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Ignition Timing

Henry Boler

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Hi All,


I've been having a play with my ignition timing lately and was just wondering if anyone has any ideas about the topic.


It's a MK3 GT6, All standard stuff, working perfectly. The centrifugal advance, vacuum advance work find and there is no wear on any parts etc...


I run the car on 95 unleaded and I don't use any additives. Where should my engine fire? In the past it's been running at 6 BTDC, now it's on 13 BTDC...


The engine runs like an absolute dream and I do drive it hard, nearly all the time, apart from when there are cops in close proximity! However, sometimes I do wonder how much of a difference it would make if I had the timing spot on...


I've got a timing gun, I have also static timed it with a multimeter just to make sure the gun is working right. In the past I've found the tools to be useless and I've just fired her up and set the timing by ear.


I know it's not actually a question as such, but any ideas appreciated.


Also makes a change from my usual major mechanical failure posts!



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Apart from low compression export territories these cars were never designed to run on 95ron

Whilst it may suit you, performance will be better if you stick to 97+ron and get as close to designed specifications as possible for correct book performance.


95 ron was used in side valves and mowers when these cars were built

in their day these would need 99-101ron fuels 5star not 2 star.


many prefer shell ulitmax


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Yeh! Timing by ear! I've also got a vacuum gauge and you can use your eyes instead of ears! Twist the dizzy for maximum vacuum and then back a gnats.


I've read lately than biscuit is not the spark plug colour to strive for. Greyish light brown is the new colour, due to modern fuel and what's in it, apparently. My own plugs went pink due to fuel additive! I've stopped using it now as I'm told the valves have the memory of lead and will last longer than I will!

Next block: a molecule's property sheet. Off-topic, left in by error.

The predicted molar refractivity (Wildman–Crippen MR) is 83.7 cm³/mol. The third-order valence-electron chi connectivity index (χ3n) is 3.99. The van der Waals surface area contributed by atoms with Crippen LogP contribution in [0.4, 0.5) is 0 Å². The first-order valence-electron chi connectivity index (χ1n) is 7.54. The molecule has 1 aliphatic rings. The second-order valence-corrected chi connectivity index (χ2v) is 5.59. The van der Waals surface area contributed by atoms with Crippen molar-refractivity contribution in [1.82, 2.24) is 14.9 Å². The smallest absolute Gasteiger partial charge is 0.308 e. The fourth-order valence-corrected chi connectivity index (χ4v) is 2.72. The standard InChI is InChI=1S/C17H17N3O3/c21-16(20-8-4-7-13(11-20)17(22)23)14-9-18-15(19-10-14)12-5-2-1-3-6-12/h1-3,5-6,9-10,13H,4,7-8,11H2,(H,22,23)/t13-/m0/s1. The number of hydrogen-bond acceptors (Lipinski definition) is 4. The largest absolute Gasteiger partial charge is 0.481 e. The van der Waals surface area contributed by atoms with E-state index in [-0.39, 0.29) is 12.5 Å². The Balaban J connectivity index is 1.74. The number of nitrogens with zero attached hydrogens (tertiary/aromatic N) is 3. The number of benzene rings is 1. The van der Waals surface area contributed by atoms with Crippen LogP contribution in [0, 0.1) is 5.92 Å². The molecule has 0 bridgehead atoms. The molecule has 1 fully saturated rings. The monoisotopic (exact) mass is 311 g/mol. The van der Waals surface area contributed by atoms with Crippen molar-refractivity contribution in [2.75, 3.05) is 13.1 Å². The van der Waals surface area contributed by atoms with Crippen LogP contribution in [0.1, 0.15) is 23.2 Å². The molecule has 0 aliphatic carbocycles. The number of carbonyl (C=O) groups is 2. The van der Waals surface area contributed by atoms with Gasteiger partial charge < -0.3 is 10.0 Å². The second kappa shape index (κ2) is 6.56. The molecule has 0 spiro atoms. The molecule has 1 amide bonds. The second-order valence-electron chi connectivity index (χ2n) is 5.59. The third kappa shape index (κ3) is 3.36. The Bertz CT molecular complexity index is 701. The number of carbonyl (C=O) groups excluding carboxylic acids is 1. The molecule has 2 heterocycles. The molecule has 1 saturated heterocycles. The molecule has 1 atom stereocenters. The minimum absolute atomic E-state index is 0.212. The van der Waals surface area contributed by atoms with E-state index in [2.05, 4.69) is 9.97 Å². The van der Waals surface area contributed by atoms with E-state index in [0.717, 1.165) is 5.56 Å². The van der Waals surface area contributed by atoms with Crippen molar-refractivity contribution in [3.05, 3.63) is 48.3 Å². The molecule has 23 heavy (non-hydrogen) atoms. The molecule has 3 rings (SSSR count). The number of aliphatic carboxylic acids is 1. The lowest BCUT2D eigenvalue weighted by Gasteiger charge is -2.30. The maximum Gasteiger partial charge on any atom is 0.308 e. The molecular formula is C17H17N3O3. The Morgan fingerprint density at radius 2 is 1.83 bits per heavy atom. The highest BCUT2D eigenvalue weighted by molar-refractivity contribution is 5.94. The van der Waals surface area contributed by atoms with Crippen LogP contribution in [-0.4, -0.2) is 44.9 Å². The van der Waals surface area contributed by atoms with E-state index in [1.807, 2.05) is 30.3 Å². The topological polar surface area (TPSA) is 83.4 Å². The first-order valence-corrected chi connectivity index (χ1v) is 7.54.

I also have a colour tune somewhere but I can never get it right. Maybe that's down to the fuel as well?

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I did see the same comment you made on another thread Pete and it did make me think... I do drive a lot of miles in the GT6, would it be cost effective? I am tempted to try it... Would it increase the mileage by much?


I used to run my old Spitfire on unleaded without the conversion and did about 50,000 miles with absolutely no trouble, I just decided I either do the conversion or see if it breaks as a result of not doing it and then to fix it, I would just do the conversion... It never broke... Ran fine, valve clearances were also fine!

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  • 2 weeks later...



If you a have a Tesco fuel station near you, try their 99 Momentum - very good and I use it in both of my classics. Both purr !!





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I used to fill up at a shell garage as I drove past one for my old job, maybe I'll see if there is another close one.


I also don't know of a Tesco fuel station anywhere near by... I know a Morrisons one!


What actual differences do you notice? Are we talking extra miles to a tank? Faster 0-60? Or just smooth running?


My GT6 has always run like a dream on 95, never misses and it is pretty quick too!

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I'm half tempted to get the old girl on a rolling road to see what's coming out the wheels!


My one always starts first time, even when it was -12'C outside! Doesn't pink, and has never run on, and this is the first time I've ever put anything other than 95 in her.


Richard, what do you mean by 'no lean off'?

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I also have a GT6 mk3 which seems impervious to tweaking or different grades of fuel but, still runs fine and never overheats. I put up a thread on here about domed pistons, I think my engine should have them but when it was rebuilt, 20 years, ago I'm sure it got flat tops. I think this would lower the compression ratio and lead to an inability to improve the engine much by adjusting timing or mixture. Just a thought, might be wrong. :wacko:

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  • 1 month later...

Just an observation about fuels here, back in the 70s when they were new I used to drive several 2.5 P.I s and Rover P6Bs rather quickly on open roads, city streets and heavy traffic. The Rovers required to run 5 Star leaded but the P.Is were 4 Star only, the fuel grade being determined by compression ratio.


Later when the SD1 V8s arrived they ran lower compression engines and were 4 Star as did the MGB V8 and Range Rover. 


As the star rating was a sliding scale of Relative Octane Number (RON) 4 Star could be as low as 96 RON. Given that 95 RON unleaded has ethanol added it is probably better that 4 Star in terms of calorific value.


I run my Vitesse Mk2 on either Elf 95 or Tesco 99 and can't detect any difference in the car's performance between them. 


Most importantly is that as classiclife says, if it runs right that's what matters.

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